Do or die creativity.

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Few things spur creativeness like the will to survive.

I watched an amazing baseball game yesterday.  The Tampa Bay Rays and the Boston Red Sox (yeah, I’m a Sox fan, and they won, but that’s not what made the game amazing, from a creativity aspect, that is). From almost the beginning of the game until the very end both managers did some very imaginative things, mostly managerial decisions that were not by the book, as they say, and in many cases diametrically opposed to that book, better known as conventional thinking.

The Rays manager, Joe Maddon, the most creative manager in the major leagues in my opinion, pulled his starting pitcher before he even allowed a single run to be scored.  I won’t go into the reasoning here, but when has that ever been done before, apart from injuries?  And Maddon was forced to be creative thereafter throughout the game because of that move AND because his team was in a do or die situation, meaning if they lost the game their season would be over.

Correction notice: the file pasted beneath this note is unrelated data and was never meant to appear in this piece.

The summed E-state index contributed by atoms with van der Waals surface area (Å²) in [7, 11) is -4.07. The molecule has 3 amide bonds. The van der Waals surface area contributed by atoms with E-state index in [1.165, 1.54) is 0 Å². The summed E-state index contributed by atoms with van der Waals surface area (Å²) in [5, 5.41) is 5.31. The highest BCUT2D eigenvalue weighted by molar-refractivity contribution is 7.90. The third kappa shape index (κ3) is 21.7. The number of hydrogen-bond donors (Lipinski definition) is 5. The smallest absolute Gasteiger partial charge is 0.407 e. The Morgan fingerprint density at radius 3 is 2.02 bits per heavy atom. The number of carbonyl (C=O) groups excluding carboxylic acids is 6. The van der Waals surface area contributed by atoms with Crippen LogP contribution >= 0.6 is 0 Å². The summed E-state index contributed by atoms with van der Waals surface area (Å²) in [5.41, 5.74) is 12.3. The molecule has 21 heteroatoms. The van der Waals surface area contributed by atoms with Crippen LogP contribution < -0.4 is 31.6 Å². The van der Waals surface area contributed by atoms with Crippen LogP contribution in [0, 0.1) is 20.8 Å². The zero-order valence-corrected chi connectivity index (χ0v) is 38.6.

The Red Sox manager, John Farrell, a pretty innovative guy himself, was equally creative throughout the game with when he took pitchers out or left them in, in many cases going against conventional wisdom of pitch counts and such, and with pinch hitting and other bold moves, not because he was in a do or die situation, but because he wanted Joe Maddon’s team to do or die.

My point is this: In business we have opportunities every day to do things differently, things that can have a profound impact on the business we run or contribute to.  But most days we do the same old same old, because we can get away with it.  Because we’re not in a do or die situation. If we had to make decisions that impacted the very survival of our business TODAY we would likely think very differently.  Well. why can’t we just think differently anyway?  Because, really, every day we are in a do or die situation, it’s just that we’re not as attuned to the subtleties of a long slow death as we are to imminent demise.